HIGH FIELD ELECTROSPRAY/MALDI FOURIER TRANSFORM MASS SPECTROMETER
WOOD, TROY D Principal Investigator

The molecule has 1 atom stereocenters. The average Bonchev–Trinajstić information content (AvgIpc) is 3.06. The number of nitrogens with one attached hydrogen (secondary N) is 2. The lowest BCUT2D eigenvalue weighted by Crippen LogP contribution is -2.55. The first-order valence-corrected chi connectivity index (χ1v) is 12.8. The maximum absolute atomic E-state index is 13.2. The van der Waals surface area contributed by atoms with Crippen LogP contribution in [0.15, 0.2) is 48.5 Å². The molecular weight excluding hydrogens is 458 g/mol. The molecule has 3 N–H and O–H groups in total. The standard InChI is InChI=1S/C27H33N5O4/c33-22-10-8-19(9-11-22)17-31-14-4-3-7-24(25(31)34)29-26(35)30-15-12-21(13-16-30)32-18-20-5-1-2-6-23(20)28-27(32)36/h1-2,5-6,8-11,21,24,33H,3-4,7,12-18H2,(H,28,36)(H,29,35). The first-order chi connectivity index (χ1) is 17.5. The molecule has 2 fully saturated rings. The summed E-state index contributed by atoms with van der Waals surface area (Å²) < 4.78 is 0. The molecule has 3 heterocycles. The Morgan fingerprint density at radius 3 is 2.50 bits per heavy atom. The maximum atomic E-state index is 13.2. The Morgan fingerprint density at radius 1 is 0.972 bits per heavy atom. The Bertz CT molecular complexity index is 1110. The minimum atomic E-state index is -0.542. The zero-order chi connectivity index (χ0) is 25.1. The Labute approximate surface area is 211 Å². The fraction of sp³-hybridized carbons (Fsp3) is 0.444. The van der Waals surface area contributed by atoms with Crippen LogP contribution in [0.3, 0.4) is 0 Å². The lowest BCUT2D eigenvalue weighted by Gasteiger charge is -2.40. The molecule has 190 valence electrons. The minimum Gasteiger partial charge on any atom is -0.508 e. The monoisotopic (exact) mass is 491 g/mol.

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DESCRIPTION (provided by applicant): This consortium of investigators concentrated in the Department of Chemistry at the University at Buffalo seeks to obtain a 12 Tesla Fourier transform ion cyclotron resonance mass spectrometer (FT-ICR-MS) with electrospray ionization and imaging matrix-assisted laser desorption ionization (MALDI) sources to augment several projects which have important implications for human health. The projects included have broad application at both the level of biomedical implantable devices, basic biomedical science, and at the level of individual diseases, including autism, cancer, diabetes, arthritis, and atherosclerosis. Several of the investigators plan to use the proposed instrumentation to obtain information on primary amino acid sequence and sites of covalent modification within proteins. To obtain such critical structural information, an electron transfer dissociation (ETD) module is requested. Other uses include high mass accuracy measurements combined with tandem mass spectrometry for metabolite identification and the examination of non-covalent nucleic acid-ligand and protein-ligand interactions. In addition, an imaging MALDI source is requested to perform molecular interrogation of surfaces such as electrode materials being developed for implantable biomedical devices and tumor cells which have taken up chemotherapeutic drugs. The high magnetic field provides numerous advantages in molecular identification and structural determination by mass spectrometry, including: improved mass resolving power and accuracy, greater spectrum acquisition speed, a higher upper mass limit, longer ion trapping time, higher ion kinetic energy, greater number of trapped ions (hence lower detection limits) and decreased peak coalescence. The modern external ion injection system (using multipole ion guides and an ion funnel) coupled with improvements in FT-ICR detection electronics provide greatly improved sensitivity over existing high resolution mass spectrometers at the University at Buffalo. The inclusion of a 12 Tesla FT-ICR-MS will fill a gap in protein identification and molecular interrogation of surfaces currently lacking in Western New York, and will enhance the already diverse bioinformatics capabilities (NMR, x-ray crystallography, and molecular modeling) in this region. PUBLIC HEALTH RELEVANCE: This application requests a state-of-the-art Fourier transform ion cyclotron resonance mass spectrometer for the Instrumentation Center in the Department of Chemistry at the University at Buffalo to assist researchers there and their collaborators. The proposed instrumentation will benefit existing and pending NIH-supported research programs which require different elements of the proposed instrument (e.g., high resolution and tandem mass spectrometry for structural elucidation, high sensitivity, molecular imaging) and will greatly increase the likelihood that these research programs achieve and exceed the aims of their individual efforts. It is also expected that by substantially upgrading the mass spectrometry instrumentation infrastructure in the Dept. of Chemistry, new directions for these projects will emerge that have been difficult to pursue with existing instrumentation available at the University at Buffalo.